In the late 1800s, companies began to mass-produce canned goods cheaply and quickly. While this was great for pantries, it was also great for C. Botulinum, as the bacteria thrives in tight sealed spaces. People started dying of botulism in alarming numbers, and the canned food industry might have died, if not for the dedicated work of Karl Friedrich Meyer, a Swiss-American professor at UC San Francisco, who researched botulism in depth. He taught the world how to properly heat food after it was canned to kill off any bacteria that might be in the food.
In the mid-1900s, people began looking at C. Botulinum as a possible weapon. In World War II, both the Americans and the Nazis stockpiled the bacteria, hoping to use it in biological warfare. The fear was so great that the US produced a vaccine and shipped it out to the soldiers preparing for D-Day, although the vaccine was never administered. After United Nations’ investigations, it was discovered that the Iraqis had stockpiled large quantities of C. Botulinum hoping to use it in the tips of their Al-Husayn warheads as part of a biological warfare program.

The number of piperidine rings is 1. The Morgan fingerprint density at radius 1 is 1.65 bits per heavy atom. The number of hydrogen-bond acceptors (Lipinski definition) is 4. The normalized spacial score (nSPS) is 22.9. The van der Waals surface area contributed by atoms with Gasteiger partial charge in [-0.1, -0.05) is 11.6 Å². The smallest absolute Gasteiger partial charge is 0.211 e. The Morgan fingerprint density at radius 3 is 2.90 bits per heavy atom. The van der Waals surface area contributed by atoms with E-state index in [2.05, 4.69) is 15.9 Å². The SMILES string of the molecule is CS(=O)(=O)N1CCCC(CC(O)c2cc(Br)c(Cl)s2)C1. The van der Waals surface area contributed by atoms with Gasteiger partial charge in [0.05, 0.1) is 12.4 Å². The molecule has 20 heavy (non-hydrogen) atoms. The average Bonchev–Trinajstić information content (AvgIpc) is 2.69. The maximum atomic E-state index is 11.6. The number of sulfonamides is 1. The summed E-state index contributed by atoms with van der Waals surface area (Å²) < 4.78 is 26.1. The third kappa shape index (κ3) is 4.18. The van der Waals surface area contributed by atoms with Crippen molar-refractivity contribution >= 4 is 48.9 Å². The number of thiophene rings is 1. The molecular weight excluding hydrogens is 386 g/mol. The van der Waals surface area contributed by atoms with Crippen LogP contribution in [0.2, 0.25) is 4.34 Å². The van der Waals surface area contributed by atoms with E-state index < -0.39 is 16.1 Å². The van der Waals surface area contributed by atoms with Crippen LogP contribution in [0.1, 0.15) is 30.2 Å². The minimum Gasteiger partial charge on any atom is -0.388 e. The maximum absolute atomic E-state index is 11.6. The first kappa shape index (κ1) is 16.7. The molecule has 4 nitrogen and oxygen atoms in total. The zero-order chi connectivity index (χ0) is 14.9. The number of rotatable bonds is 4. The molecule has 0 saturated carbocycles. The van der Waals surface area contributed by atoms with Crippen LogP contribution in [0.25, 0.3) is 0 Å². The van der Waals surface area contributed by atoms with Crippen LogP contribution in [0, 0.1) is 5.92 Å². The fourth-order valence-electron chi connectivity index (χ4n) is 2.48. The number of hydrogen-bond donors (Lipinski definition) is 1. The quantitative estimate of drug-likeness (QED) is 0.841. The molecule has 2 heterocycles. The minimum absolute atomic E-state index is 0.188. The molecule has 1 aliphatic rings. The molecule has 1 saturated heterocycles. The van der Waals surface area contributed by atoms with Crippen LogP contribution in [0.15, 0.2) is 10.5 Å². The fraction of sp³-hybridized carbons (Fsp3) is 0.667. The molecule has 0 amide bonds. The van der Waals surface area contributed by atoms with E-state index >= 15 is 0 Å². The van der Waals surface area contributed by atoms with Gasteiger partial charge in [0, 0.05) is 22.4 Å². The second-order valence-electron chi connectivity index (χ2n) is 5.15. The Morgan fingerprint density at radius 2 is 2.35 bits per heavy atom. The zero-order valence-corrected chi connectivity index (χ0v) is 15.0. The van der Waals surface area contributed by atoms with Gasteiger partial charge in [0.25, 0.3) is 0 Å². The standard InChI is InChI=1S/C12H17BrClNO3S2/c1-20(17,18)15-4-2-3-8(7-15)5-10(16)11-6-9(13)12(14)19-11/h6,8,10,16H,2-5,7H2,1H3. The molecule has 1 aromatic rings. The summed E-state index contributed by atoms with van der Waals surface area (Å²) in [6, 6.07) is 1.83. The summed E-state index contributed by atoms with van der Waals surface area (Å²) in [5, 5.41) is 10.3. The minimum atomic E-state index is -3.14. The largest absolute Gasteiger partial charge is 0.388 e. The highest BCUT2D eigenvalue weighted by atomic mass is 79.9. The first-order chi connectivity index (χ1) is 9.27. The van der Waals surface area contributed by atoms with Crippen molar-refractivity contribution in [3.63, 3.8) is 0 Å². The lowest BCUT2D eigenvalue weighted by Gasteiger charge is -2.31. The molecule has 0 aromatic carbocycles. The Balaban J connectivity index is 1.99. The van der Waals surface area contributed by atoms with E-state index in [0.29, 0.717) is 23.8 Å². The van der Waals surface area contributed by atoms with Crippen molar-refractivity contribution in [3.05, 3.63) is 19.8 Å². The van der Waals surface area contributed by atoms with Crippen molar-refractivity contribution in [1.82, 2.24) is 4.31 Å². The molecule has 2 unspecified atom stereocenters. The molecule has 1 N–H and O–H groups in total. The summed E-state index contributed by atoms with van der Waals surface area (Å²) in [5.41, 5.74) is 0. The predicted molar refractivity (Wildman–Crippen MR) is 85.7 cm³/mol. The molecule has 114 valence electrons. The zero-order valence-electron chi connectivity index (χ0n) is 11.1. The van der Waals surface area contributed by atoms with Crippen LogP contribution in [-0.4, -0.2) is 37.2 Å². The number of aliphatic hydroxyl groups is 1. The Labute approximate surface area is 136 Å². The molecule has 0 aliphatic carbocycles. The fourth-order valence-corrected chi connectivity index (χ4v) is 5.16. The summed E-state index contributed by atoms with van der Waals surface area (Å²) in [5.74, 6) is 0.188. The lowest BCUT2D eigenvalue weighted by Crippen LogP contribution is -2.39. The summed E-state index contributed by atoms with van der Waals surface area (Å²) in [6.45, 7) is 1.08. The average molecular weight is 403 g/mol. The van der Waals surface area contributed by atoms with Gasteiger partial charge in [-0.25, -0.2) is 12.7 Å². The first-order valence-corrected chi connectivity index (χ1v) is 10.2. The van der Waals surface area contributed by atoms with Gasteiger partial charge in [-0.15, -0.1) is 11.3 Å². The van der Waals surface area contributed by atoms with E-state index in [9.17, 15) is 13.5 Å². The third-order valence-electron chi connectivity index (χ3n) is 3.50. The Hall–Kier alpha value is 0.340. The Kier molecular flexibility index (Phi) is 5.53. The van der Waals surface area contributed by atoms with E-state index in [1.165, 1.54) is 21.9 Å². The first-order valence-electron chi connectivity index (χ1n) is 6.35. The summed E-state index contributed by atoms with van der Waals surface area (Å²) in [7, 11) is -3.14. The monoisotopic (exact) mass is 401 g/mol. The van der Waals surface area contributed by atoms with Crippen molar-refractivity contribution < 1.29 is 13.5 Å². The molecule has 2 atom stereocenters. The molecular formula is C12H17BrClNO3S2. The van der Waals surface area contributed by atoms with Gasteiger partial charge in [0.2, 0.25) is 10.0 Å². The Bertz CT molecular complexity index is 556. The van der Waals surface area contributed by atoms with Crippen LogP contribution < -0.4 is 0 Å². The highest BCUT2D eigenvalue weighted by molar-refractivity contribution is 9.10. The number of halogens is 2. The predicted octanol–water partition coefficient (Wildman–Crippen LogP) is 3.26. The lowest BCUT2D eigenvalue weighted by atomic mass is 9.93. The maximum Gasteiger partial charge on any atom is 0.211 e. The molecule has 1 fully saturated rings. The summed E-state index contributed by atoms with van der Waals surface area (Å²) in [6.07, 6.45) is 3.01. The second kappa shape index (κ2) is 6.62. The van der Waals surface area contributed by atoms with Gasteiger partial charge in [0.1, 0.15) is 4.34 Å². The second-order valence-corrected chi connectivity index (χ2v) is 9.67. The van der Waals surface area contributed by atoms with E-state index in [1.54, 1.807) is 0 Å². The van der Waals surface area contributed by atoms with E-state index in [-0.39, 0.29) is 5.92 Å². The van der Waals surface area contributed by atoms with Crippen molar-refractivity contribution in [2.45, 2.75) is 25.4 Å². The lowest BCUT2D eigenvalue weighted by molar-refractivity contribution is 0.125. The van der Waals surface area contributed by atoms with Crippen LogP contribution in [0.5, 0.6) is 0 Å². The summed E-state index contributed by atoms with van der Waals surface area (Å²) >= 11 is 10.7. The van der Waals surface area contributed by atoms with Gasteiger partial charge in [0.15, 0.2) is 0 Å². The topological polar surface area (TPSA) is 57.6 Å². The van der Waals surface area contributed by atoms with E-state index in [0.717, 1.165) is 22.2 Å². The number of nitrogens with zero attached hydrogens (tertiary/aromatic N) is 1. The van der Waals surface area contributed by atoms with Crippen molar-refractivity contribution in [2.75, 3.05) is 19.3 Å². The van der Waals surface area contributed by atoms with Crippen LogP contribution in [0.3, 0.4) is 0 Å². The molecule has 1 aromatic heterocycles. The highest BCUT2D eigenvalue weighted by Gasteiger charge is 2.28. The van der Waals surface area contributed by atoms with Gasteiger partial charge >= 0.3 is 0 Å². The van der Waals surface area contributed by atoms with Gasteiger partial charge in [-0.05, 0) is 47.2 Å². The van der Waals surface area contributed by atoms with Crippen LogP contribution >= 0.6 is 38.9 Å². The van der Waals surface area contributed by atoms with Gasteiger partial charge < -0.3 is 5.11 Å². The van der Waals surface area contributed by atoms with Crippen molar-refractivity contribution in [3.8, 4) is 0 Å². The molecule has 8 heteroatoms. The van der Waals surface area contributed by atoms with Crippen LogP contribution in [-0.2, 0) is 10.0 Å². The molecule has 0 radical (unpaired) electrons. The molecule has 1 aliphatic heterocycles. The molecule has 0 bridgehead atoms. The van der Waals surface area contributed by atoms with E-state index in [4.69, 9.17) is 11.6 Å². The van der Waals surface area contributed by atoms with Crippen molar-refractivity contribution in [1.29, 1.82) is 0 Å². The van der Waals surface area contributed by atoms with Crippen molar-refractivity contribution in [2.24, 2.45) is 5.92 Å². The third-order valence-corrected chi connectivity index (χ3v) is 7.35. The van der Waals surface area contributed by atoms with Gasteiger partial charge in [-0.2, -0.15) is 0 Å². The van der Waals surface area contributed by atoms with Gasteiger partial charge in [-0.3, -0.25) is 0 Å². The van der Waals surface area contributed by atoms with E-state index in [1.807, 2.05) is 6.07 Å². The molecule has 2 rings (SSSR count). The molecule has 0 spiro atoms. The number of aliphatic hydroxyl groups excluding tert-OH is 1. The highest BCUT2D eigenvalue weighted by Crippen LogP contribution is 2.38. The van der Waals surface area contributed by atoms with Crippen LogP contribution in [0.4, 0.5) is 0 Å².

It wasn’t until the late Eighties, one hundred and sixty years after its discovery, that C. Botulinum was finally used as a medicine. This was due to the work of two scientists who were working with the toxin from two opposite angles. Ed Schantz spent a few decades purifying the botulinum toxin for the US Military in Fort Derick, the Maryland home of the US Biological Weapons program. Alan Scott was an ophthalmologist who was looking for a treatment for people suffering from strabismus, also known as crossed eyes. Strabismus is caused by muscle nerves pulling on the eyes in the wrong places, and Scott was looking for something that would disable those nerves. When the two scientist were put together, they began experimenting with a very dilute form of botulism used to block the nerves pulling on the eyes. At that time, there were no rules about shipments of C. Botulinum, and they were sending each other samples of the most acutely poisonous toxin in the world through the Unites States Postal Service!